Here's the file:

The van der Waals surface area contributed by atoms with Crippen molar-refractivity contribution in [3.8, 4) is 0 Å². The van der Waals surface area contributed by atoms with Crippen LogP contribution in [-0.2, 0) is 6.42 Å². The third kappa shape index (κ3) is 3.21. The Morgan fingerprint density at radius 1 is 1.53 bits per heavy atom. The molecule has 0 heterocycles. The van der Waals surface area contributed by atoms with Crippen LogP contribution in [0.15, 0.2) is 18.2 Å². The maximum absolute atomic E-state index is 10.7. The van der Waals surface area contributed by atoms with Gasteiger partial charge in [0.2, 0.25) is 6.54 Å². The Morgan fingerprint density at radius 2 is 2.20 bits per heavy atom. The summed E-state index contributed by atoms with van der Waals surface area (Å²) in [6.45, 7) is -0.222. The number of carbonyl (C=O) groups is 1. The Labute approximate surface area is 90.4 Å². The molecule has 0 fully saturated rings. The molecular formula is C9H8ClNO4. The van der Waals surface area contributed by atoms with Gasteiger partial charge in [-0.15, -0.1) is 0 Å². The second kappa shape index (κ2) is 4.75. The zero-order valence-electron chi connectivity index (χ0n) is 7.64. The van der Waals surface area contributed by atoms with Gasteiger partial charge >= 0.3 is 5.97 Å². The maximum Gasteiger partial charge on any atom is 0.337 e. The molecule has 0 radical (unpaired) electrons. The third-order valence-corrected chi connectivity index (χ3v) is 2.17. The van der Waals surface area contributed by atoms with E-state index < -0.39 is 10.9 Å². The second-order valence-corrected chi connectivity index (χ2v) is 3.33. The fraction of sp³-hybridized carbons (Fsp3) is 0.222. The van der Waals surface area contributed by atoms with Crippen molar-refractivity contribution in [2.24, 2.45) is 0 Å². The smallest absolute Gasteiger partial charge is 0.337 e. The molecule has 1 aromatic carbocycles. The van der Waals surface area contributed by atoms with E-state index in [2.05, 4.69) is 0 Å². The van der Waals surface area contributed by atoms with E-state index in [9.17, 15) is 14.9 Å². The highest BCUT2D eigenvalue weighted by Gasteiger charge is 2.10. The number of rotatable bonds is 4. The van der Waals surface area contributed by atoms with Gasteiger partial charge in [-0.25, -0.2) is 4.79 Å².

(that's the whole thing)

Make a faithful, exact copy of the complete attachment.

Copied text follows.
The van der Waals surface area contributed by atoms with Crippen molar-refractivity contribution in [3.8, 4) is 0 Å². The van der Waals surface area contributed by atoms with Crippen LogP contribution in [-0.2, 0) is 6.42 Å². The third kappa shape index (κ3) is 3.21. The Morgan fingerprint density at radius 1 is 1.53 bits per heavy atom. The molecule has 0 heterocycles. The van der Waals surface area contributed by atoms with Crippen LogP contribution in [0.15, 0.2) is 18.2 Å². The maximum absolute atomic E-state index is 10.7. The van der Waals surface area contributed by atoms with Gasteiger partial charge in [0.2, 0.25) is 6.54 Å². The Morgan fingerprint density at radius 2 is 2.20 bits per heavy atom. The summed E-state index contributed by atoms with van der Waals surface area (Å²) in [6.45, 7) is -0.222. The number of carbonyl (C=O) groups is 1. The Labute approximate surface area is 90.4 Å². The molecule has 0 fully saturated rings. The molecular formula is C9H8ClNO4. The van der Waals surface area contributed by atoms with Gasteiger partial charge in [-0.15, -0.1) is 0 Å². The second kappa shape index (κ2) is 4.75. The zero-order valence-electron chi connectivity index (χ0n) is 7.64. The van der Waals surface area contributed by atoms with Gasteiger partial charge >= 0.3 is 5.97 Å². The maximum Gasteiger partial charge on any atom is 0.337 e. The molecule has 0 radical (unpaired) electrons. The third-order valence-corrected chi connectivity index (χ3v) is 2.17. The van der Waals surface area contributed by atoms with E-state index < -0.39 is 10.9 Å². The second-order valence-corrected chi connectivity index (χ2v) is 3.33. The fraction of sp³-hybridized carbons (Fsp3) is 0.222. The van der Waals surface area contributed by atoms with Crippen molar-refractivity contribution in [2.24, 2.45) is 0 Å². The smallest absolute Gasteiger partial charge is 0.337 e. The molecule has 1 aromatic carbocycles. The van der Waals surface area contributed by atoms with E-state index in [2.05, 4.69) is 0 Å². The van der Waals surface area contributed by atoms with E-state index in [9.17, 15) is 14.9 Å². The highest BCUT2D eigenvalue weighted by Gasteiger charge is 2.10. The number of rotatable bonds is 4. The van der Waals surface area contributed by atoms with Gasteiger partial charge in [-0.25, -0.2) is 4.79 Å².